Saturday mid-morning in late November – daughter Sophie and I set off from a deserted Cold Kirby heading along the Cleveland Way towards Rievaulx on a dry but overcast and heavy-under-foot 9.5 miler, enjoying each other’s company and Baggy’s, the beautiful black labrador who revels in the adventure of new territory. His unadulterated joy for life is inspirationally contagious.
On the Friday evening I had been out of sorts, thrown slightly in the way old people are by a late change in plans. I know to fight that ‘set in your ways’ syndrome and to embrace spontaneity. I quickly adjusted.
Leaving a legacy
Walking begets talking – an observation worthy of another blogpost – and we did, covering so many topics including, without any mawkishness, the important subject of death and preparation for it. It gave me scope to talk about legacy, about being happy to melt back to dust on the one hand, and accept at some point, though not now, that the time will come to do just that. But at the same time I acknowledged the desire to leave a mark, to hope that there might remain some kind of legacy – to affirm that once upon a time I was here and hopefully made a difference, however small.
We met only seven people on our four hour expedition, albeit two of them twice. Later though, at the end of our walk as we drove away towards the visitor centre at Sutton Bank, the road teemed with folk – families mostly whose ambitions stretched no further than a mile from base.
Early in our adventure we encountered a red legged partridge, sitting like a small boulder on the clay mud track. Baggy, adept at chasing distant pheasant, less good at catching them, sniffed but decided against killing. He tried to look nonchalant as we approached it while he stood guard. It was the first of several injured birds, both partridge and pheasant, the collateral damage of the previous day’s shooting party, left to die a slow lingering death or be savaged by night time foxes. It was shocking to think of the ignorant disregard of these so-called ‘sportsmen’, incapable of shooting accurately enough to kill and utterly careless of the result of their failure.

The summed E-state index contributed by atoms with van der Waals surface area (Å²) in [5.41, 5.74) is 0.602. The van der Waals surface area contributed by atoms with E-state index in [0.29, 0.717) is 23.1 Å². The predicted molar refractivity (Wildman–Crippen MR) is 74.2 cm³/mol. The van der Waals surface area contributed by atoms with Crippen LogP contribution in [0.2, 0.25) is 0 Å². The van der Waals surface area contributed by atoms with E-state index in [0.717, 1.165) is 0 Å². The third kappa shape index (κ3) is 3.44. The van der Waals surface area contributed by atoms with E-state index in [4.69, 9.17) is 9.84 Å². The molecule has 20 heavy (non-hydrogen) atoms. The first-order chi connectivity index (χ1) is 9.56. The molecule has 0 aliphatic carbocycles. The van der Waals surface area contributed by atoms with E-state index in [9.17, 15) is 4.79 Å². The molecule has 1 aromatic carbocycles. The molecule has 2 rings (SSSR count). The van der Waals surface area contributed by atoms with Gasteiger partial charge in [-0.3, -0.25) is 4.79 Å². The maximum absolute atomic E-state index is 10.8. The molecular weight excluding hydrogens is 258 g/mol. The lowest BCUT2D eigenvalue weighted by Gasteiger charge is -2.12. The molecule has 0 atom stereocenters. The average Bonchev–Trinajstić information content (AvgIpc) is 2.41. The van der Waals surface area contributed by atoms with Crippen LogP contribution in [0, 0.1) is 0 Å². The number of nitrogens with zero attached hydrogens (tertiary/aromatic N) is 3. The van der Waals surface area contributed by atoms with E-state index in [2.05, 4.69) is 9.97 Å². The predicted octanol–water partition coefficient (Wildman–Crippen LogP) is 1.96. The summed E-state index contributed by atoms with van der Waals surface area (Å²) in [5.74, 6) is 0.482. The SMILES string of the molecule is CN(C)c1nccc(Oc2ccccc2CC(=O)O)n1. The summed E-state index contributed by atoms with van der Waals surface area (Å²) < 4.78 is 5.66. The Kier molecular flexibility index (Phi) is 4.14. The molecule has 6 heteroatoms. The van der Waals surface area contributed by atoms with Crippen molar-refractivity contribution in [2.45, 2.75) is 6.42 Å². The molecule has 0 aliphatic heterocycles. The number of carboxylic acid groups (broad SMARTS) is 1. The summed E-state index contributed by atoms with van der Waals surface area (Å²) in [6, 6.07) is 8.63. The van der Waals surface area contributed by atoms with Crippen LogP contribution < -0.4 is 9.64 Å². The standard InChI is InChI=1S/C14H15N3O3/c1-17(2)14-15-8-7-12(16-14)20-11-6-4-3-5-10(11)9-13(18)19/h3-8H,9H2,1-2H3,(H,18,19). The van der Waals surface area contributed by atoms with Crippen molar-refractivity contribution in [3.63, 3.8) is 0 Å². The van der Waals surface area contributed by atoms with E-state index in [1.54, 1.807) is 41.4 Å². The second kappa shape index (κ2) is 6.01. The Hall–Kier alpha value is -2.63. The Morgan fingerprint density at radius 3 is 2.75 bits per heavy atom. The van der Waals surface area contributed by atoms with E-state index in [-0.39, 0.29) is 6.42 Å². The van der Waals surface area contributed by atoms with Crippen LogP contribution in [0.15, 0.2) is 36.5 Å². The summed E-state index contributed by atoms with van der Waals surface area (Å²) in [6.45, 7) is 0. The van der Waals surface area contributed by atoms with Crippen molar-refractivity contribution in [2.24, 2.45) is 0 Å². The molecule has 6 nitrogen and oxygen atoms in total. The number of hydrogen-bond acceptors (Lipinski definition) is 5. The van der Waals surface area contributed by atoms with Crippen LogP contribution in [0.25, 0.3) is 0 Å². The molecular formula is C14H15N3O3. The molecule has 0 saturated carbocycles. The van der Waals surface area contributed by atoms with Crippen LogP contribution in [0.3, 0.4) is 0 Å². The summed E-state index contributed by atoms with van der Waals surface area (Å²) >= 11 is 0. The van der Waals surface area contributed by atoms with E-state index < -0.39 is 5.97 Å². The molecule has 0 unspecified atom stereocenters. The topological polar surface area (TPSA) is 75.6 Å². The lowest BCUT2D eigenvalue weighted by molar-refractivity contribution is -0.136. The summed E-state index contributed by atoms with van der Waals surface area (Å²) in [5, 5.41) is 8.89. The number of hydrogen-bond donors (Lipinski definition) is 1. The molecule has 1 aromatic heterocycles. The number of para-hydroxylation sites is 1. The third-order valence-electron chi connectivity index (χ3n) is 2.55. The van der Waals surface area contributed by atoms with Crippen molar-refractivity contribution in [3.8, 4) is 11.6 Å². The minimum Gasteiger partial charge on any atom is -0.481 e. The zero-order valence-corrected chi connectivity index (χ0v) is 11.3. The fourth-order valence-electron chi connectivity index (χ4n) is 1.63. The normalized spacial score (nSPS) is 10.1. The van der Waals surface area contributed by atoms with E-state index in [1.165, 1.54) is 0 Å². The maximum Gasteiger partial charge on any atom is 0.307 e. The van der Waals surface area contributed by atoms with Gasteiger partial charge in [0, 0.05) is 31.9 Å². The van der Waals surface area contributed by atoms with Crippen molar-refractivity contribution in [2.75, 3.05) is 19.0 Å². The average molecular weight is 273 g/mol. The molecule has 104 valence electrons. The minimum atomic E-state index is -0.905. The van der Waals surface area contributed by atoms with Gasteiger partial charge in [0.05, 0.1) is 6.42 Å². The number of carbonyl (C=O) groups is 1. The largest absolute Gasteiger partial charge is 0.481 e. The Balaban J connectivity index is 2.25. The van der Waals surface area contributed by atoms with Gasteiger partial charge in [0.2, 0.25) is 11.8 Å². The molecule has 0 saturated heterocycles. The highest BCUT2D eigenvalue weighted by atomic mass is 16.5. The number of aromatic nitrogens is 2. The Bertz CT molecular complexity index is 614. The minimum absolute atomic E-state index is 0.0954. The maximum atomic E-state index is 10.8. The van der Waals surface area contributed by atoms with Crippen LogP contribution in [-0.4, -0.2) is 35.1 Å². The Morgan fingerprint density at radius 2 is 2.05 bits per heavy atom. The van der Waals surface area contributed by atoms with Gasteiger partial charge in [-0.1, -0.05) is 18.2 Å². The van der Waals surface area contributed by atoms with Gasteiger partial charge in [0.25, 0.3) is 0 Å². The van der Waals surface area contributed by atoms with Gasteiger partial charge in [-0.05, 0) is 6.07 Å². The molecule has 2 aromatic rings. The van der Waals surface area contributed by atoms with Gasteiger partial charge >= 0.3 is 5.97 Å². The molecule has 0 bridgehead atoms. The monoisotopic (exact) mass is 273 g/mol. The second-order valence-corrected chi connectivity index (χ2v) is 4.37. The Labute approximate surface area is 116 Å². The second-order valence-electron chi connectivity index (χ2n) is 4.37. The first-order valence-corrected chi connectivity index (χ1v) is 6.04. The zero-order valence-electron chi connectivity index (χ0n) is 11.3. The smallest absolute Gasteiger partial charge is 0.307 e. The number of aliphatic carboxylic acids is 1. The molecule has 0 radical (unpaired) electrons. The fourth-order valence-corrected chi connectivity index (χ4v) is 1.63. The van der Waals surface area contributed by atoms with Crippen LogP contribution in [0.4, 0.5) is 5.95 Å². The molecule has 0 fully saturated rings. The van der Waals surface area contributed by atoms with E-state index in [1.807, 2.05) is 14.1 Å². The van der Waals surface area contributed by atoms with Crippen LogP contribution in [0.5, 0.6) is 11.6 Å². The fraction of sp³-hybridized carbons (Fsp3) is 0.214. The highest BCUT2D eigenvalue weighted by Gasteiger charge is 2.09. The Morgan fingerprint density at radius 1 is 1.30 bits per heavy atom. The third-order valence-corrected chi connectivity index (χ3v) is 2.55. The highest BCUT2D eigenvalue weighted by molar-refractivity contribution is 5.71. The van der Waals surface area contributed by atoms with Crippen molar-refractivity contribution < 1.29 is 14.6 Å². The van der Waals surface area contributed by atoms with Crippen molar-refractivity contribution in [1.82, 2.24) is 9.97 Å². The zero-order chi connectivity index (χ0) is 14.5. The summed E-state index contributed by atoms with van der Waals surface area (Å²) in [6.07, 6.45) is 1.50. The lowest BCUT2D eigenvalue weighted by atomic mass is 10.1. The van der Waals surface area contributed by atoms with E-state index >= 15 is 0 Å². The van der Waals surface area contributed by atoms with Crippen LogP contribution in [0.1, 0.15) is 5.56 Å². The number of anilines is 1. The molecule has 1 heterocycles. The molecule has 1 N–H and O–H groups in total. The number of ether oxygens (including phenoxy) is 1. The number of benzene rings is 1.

Six miles in, beyond Rievaulx, having passed through a remote and ramshackle farm complex, we watched as a stoat chased down a rabbit, a long pursuit but one always with only one inevitable outcome.
They raced into the next field from which we were separated only by a sparse and timeless gnarled hawthorn hedge and rotting wooden fence. We witnessed the stoat tumble its victim to a halt, listened to the rabbit’s high pitched squeals as the predator bit into its neck, watched the interminable twitches and desperate yet increasingly forlorn efforts as the rabbit tried to escape, its very life dependent on it. A dozen or so sheep and three geese looked on attentively from a distance, like spectators at a cross country event or a car crash, until at last the rabbit lay still and the stoat stood upright, baring its white chest and flicking its long black-tinged tail in self-satisfied triumph.
The sheep lost interest and turned away. We stayed briefly to see the stoat, a third the size of its prey, try to drag the rabbit from the open ground in which it had met its fate.
In the moment
We were cold, from the stillness I think, but perhaps also from the moment. And as we turned away to continue our walk, contouring the hillside above the stream, beneath the trees to our left we watched in awe as two young deer, uncharacteristically dark, bound silently and effortlessly over the border fence and into the welcoming safety of the sparse November woods.
Baggy, nonplussed by the spectacle, resumed his futile efforts to catch distant pheasant, looking slightly embarrassed after each failed foray as he trotted back to us across wet sloping fields.
For more posts about the North Yorkshire Moors click here .
Some interesting facts…
Stoats and weasels are found throughout mainland Britain. However, Ireland is solely home to stoats where, just to confuse matters, it is often called a weasel. Both species live in woodland and most other habitats provided there is sufficient cover to hide in and plenty of rabbits, rodents and birds to eat.
A preference for hunting rabbits means you are perhaps more likely to spot a stoat in the open. But, like weasels, they spend most of their time under cover to avoid larger predators such as foxes and birds of prey.
To see how to tell the difference between stoats and weasels, click here.
For more about stoats, click here.
…and some shocking statistics
Up to 146,000 pheasants, 5,300 red grouse and 38,300 red-legged partridges are shot every day in the UK, during their respective hunting seasons.
With so many guns shooting quickly at so many birds, wounding is common. According to a 2015 shooting industry survey, 76% of shooters were unable to accurately gauge distance, with 10% thinking the target was twice as far away. This inability to judge distances results in up to 40% of birds being wounded, rather than killed outright, according to a former training officer at the British Association for Shooting and Conservation. Many are left to die slowly when they are not retrieved by people or dogs.